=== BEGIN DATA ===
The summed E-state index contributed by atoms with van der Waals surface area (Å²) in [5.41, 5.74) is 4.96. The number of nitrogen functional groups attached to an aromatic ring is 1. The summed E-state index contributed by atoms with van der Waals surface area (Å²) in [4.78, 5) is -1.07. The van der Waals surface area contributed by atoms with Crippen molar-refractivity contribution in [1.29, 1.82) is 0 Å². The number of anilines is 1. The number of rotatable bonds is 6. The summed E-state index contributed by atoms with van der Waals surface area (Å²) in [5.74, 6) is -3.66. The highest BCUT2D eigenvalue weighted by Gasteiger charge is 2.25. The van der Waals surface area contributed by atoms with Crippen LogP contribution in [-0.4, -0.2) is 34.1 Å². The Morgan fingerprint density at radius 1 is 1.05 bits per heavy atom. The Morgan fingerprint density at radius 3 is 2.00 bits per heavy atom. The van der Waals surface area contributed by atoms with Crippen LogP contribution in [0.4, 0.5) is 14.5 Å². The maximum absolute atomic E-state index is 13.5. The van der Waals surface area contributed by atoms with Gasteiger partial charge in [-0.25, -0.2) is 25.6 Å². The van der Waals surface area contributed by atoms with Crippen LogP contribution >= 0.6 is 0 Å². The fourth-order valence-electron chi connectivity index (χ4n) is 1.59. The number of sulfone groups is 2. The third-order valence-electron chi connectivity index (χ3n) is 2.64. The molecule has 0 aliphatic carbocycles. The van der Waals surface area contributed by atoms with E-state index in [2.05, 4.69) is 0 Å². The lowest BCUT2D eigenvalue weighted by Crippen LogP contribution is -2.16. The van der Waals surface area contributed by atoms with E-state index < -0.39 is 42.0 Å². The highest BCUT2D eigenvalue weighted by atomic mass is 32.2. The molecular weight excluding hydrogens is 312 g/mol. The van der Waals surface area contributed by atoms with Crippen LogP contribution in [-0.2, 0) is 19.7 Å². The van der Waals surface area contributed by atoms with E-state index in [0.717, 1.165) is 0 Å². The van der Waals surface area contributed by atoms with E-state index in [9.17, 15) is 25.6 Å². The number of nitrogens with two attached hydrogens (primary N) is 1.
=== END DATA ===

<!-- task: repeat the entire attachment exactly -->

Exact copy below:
The summed E-state index contributed by atoms with van der Waals surface area (Å²) in [5.41, 5.74) is 4.96. The number of nitrogen functional groups attached to an aromatic ring is 1. The summed E-state index contributed by atoms with van der Waals surface area (Å²) in [4.78, 5) is -1.07. The van der Waals surface area contributed by atoms with Crippen molar-refractivity contribution in [1.29, 1.82) is 0 Å². The number of anilines is 1. The number of rotatable bonds is 6. The summed E-state index contributed by atoms with van der Waals surface area (Å²) in [5.74, 6) is -3.66. The highest BCUT2D eigenvalue weighted by Gasteiger charge is 2.25. The van der Waals surface area contributed by atoms with Crippen LogP contribution in [-0.4, -0.2) is 34.1 Å². The Morgan fingerprint density at radius 1 is 1.05 bits per heavy atom. The Morgan fingerprint density at radius 3 is 2.00 bits per heavy atom. The van der Waals surface area contributed by atoms with Crippen LogP contribution in [0.4, 0.5) is 14.5 Å². The maximum absolute atomic E-state index is 13.5. The van der Waals surface area contributed by atoms with Gasteiger partial charge in [-0.25, -0.2) is 25.6 Å². The van der Waals surface area contributed by atoms with Crippen LogP contribution >= 0.6 is 0 Å². The fourth-order valence-electron chi connectivity index (χ4n) is 1.59. The number of sulfone groups is 2. The third-order valence-electron chi connectivity index (χ3n) is 2.64. The molecule has 0 aliphatic carbocycles. The van der Waals surface area contributed by atoms with E-state index in [2.05, 4.69) is 0 Å². The lowest BCUT2D eigenvalue weighted by Crippen LogP contribution is -2.16. The van der Waals surface area contributed by atoms with E-state index < -0.39 is 42.0 Å². The highest BCUT2D eigenvalue weighted by atomic mass is 32.2. The molecular weight excluding hydrogens is 312 g/mol. The van der Waals surface area contributed by atoms with Crippen LogP contribution in [-0.2, 0) is 19.7 Å². The van der Waals surface area contributed by atoms with E-state index in [0.717, 1.165) is 0 Å². The van der Waals surface area contributed by atoms with E-state index in [9.17, 15) is 25.6 Å². The number of nitrogens with two attached hydrogens (primary N) is 1.